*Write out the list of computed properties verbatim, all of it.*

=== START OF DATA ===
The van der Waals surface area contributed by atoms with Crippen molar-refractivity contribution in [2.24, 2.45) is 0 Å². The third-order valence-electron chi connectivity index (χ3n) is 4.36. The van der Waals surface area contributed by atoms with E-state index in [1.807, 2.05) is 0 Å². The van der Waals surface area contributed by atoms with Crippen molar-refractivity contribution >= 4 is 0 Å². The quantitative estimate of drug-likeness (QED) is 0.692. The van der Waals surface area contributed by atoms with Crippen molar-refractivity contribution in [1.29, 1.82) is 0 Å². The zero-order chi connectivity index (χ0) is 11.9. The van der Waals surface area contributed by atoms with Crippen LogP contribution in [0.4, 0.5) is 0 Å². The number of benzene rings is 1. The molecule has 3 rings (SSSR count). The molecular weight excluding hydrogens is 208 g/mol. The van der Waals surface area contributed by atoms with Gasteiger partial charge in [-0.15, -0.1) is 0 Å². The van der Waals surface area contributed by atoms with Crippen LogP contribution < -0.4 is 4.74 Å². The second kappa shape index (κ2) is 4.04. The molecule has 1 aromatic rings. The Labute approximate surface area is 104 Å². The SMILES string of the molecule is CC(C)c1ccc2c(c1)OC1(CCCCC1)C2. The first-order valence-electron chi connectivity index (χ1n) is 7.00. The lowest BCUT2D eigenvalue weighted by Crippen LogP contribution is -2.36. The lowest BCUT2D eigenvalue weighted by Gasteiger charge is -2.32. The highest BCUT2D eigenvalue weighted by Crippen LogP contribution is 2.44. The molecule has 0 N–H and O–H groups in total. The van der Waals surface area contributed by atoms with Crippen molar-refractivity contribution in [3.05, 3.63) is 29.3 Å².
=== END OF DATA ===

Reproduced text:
The van der Waals surface area contributed by atoms with Crippen molar-refractivity contribution in [2.24, 2.45) is 0 Å². The third-order valence-electron chi connectivity index (χ3n) is 4.36. The van der Waals surface area contributed by atoms with E-state index in [1.807, 2.05) is 0 Å². The van der Waals surface area contributed by atoms with Crippen molar-refractivity contribution >= 4 is 0 Å². The quantitative estimate of drug-likeness (QED) is 0.692. The van der Waals surface area contributed by atoms with Crippen molar-refractivity contribution in [1.29, 1.82) is 0 Å². The zero-order chi connectivity index (χ0) is 11.9. The van der Waals surface area contributed by atoms with Crippen LogP contribution in [0.4, 0.5) is 0 Å². The number of benzene rings is 1. The molecule has 3 rings (SSSR count). The molecular weight excluding hydrogens is 208 g/mol. The van der Waals surface area contributed by atoms with Gasteiger partial charge in [-0.15, -0.1) is 0 Å². The van der Waals surface area contributed by atoms with Crippen LogP contribution < -0.4 is 4.74 Å². The second kappa shape index (κ2) is 4.04. The molecule has 1 aromatic rings. The Labute approximate surface area is 104 Å². The SMILES string of the molecule is CC(C)c1ccc2c(c1)OC1(CCCCC1)C2. The first-order valence-electron chi connectivity index (χ1n) is 7.00. The lowest BCUT2D eigenvalue weighted by Crippen LogP contribution is -2.36. The lowest BCUT2D eigenvalue weighted by Gasteiger charge is -2.32. The highest BCUT2D eigenvalue weighted by Crippen LogP contribution is 2.44. The molecule has 0 N–H and O–H groups in total. The van der Waals surface area contributed by atoms with Crippen molar-refractivity contribution in [3.05, 3.63) is 29.3 Å².